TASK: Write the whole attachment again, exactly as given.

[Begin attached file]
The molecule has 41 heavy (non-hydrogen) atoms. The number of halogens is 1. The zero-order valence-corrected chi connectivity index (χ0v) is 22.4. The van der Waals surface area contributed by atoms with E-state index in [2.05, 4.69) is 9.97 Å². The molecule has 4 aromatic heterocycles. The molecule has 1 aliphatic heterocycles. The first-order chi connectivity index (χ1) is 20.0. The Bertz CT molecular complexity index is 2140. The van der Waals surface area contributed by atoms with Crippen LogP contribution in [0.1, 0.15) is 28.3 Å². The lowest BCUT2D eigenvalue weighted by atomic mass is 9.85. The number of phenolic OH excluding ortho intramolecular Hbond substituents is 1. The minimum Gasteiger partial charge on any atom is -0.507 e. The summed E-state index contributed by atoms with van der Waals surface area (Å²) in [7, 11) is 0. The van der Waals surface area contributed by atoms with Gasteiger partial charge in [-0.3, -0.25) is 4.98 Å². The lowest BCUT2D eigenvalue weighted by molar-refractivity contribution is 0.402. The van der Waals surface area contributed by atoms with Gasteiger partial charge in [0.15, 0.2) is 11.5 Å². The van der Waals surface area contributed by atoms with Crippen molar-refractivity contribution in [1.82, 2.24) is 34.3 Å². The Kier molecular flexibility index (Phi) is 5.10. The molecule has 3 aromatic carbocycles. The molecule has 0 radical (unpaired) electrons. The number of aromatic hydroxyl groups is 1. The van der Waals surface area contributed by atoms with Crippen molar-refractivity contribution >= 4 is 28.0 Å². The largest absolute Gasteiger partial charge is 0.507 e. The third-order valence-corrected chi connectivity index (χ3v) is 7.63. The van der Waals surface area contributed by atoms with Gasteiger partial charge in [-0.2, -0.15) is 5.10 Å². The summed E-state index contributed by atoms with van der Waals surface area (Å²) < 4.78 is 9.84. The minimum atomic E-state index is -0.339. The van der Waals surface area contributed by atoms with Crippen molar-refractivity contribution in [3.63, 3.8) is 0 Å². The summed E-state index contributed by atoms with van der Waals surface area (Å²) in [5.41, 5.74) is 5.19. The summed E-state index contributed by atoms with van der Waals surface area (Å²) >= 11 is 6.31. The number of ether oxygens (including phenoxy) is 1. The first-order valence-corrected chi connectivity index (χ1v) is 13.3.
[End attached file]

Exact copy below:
The molecule has 41 heavy (non-hydrogen) atoms. The number of halogens is 1. The zero-order valence-corrected chi connectivity index (χ0v) is 22.4. The van der Waals surface area contributed by atoms with E-state index in [2.05, 4.69) is 9.97 Å². The molecule has 4 aromatic heterocycles. The molecule has 1 aliphatic heterocycles. The first-order chi connectivity index (χ1) is 20.0. The Bertz CT molecular complexity index is 2140. The van der Waals surface area contributed by atoms with Crippen LogP contribution in [0.1, 0.15) is 28.3 Å². The lowest BCUT2D eigenvalue weighted by atomic mass is 9.85. The number of phenolic OH excluding ortho intramolecular Hbond substituents is 1. The minimum Gasteiger partial charge on any atom is -0.507 e. The summed E-state index contributed by atoms with van der Waals surface area (Å²) in [7, 11) is 0. The van der Waals surface area contributed by atoms with Gasteiger partial charge in [-0.3, -0.25) is 4.98 Å². The lowest BCUT2D eigenvalue weighted by molar-refractivity contribution is 0.402. The van der Waals surface area contributed by atoms with Gasteiger partial charge in [0.15, 0.2) is 11.5 Å². The van der Waals surface area contributed by atoms with Crippen molar-refractivity contribution in [1.82, 2.24) is 34.3 Å². The Kier molecular flexibility index (Phi) is 5.10. The molecule has 3 aromatic carbocycles. The molecule has 0 radical (unpaired) electrons. The number of aromatic hydroxyl groups is 1. The van der Waals surface area contributed by atoms with Crippen molar-refractivity contribution >= 4 is 28.0 Å². The largest absolute Gasteiger partial charge is 0.507 e. The third-order valence-corrected chi connectivity index (χ3v) is 7.63. The van der Waals surface area contributed by atoms with Gasteiger partial charge in [-0.2, -0.15) is 5.10 Å². The summed E-state index contributed by atoms with van der Waals surface area (Å²) < 4.78 is 9.84. The minimum atomic E-state index is -0.339. The van der Waals surface area contributed by atoms with Crippen molar-refractivity contribution in [3.63, 3.8) is 0 Å². The summed E-state index contributed by atoms with van der Waals surface area (Å²) in [5.41, 5.74) is 5.19. The summed E-state index contributed by atoms with van der Waals surface area (Å²) >= 11 is 6.31. The number of ether oxygens (including phenoxy) is 1. The first-order valence-corrected chi connectivity index (χ1v) is 13.3.